With inflation and interest rates rising, cost-of-living pressures are front of mind for most Australians right now. Last week it was announced that the Consumer Price Index rate rose by 5.1% — the highest rise in more than a decade — and this week the RBA announced that interest rates would rise from 0.1% to 0.35%.
The issue is (rightly) taking centre stage in the election campaigns of the major parties. In the budget, the Coalition promised cost-of-living tax offsets and one-off payments for low-income earners. Labor is focusing on increasing wages and lowering the cost of basic expenses like childcare, power bills, and housing.
But what we’re not hearing enough of is what our politicians will do to manage the impact of inflation and interest rates on small business owners.
Small business owners are our mums, dads, sisters, brothers, friends, and neighbours — just like for everyone else, it is getting harder for them to afford to buy groceries, fill the family car with petrol, and pay their rent or mortgage.
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The double whammy for them is that business expenses are also on the rise, hitting their bottom line and even threatening their viability. Most small business owners will tell you that their input costs have increased by far more than the 5.1% of CPI. And this at a time when many are facing the prospect of repaying debt deferred during COVID-19.
Small businesses are faced with the unpalatable choice of absorbing these costs, increasing prices, or seeing their business dream come to an untimely end.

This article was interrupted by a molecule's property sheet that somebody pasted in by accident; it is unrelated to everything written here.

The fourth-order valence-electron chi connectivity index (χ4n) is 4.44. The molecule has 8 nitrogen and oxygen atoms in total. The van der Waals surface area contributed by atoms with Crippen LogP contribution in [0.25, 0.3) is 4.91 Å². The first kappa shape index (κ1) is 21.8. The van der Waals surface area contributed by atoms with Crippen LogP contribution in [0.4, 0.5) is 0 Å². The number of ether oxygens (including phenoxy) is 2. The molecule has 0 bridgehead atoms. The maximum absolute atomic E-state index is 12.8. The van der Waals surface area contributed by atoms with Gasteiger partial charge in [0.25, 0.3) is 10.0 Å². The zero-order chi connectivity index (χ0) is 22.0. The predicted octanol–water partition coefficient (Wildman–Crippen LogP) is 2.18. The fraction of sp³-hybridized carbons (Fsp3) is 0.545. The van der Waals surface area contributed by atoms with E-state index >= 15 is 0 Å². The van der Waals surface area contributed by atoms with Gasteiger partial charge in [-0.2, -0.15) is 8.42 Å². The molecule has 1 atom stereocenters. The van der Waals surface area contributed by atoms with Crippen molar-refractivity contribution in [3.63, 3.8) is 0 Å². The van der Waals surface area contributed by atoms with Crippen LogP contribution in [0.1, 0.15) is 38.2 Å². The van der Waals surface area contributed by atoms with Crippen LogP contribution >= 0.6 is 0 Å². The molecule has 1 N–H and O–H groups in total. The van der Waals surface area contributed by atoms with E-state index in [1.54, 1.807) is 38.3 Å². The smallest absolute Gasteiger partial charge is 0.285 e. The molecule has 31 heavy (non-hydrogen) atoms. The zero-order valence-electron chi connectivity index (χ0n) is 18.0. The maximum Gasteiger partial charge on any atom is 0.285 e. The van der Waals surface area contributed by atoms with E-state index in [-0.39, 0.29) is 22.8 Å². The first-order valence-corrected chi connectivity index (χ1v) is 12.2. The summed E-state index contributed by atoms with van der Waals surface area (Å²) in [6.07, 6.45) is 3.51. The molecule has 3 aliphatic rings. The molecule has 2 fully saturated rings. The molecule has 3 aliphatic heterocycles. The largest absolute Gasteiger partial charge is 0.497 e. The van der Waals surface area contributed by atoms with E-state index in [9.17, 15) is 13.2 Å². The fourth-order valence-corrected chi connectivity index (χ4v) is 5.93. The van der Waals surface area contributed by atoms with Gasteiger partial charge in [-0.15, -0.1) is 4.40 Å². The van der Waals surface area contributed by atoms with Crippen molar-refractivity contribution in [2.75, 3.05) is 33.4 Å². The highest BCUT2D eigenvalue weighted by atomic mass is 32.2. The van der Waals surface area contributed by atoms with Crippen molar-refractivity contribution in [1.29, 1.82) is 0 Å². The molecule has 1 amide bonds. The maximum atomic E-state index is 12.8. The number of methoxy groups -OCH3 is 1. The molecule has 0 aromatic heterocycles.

Right now, most are choosing to absorb the costs as best they can in order to stay competitive — after all, no one wants to pay $7 for a coffee — but this can’t last forever.
As a result of increased interest rates, small business owners are facing rent hikes for their commercial leases and rate rises for their business loans. They’re facing increased wholesale prices and rises of up to 15% for international freight. They’re also facing the highest wages growth in three years and a mounting discourse that wages need to increase even more.
Small business owners don’t want to see their staff — people they work alongside every day — struggling to pay for the basics, but their ability to pay higher wages is being constrained by the aforementioned rise in other business expenses. It’s almost impossible for them to keep pace with the wages and incentives offered by large corporations, who have greater bargaining power with suppliers and are more able to absorb higher costs while keeping prices relatively low for consumers.
If we want to keep our small businesses open, if we want them to pay higher wages, if we want them to innovate, grow, and contribute to Australian communities and culture, then our politicians must also address the impact that inflation is having on the cost of doing business.
There are actions we can take to reduce its impact on small businesses in Australia, such as:
- Work with lenders to plan for viable small businesses to repay debts accrued from COVID-19 in a realistic time frame;
- Mandate least cost routing to lower the cost of accepting debit card payments;
- Have a serious debate about issues that have for too long been placed in the “too hard” basket to give small businesses back the time that the pandemic stole from them (e.g. tax reform, industrial relations reform);
- Address commercial property affordability along with housing affordability; and
- Keep our competition law in line with international best practice so that small businesses can compete fairly and don’t take on more of the burden of inflation than larger businesses.
The world is not the same as it was in 2019. We need to be proactive and we need to be innovative. Above all, we need leadership from our politicians. Small business owners need to know what the major parties plan to do to manage the impact of inflation on their business before they vote, not after the election.
This article was first published on the COSBOA website.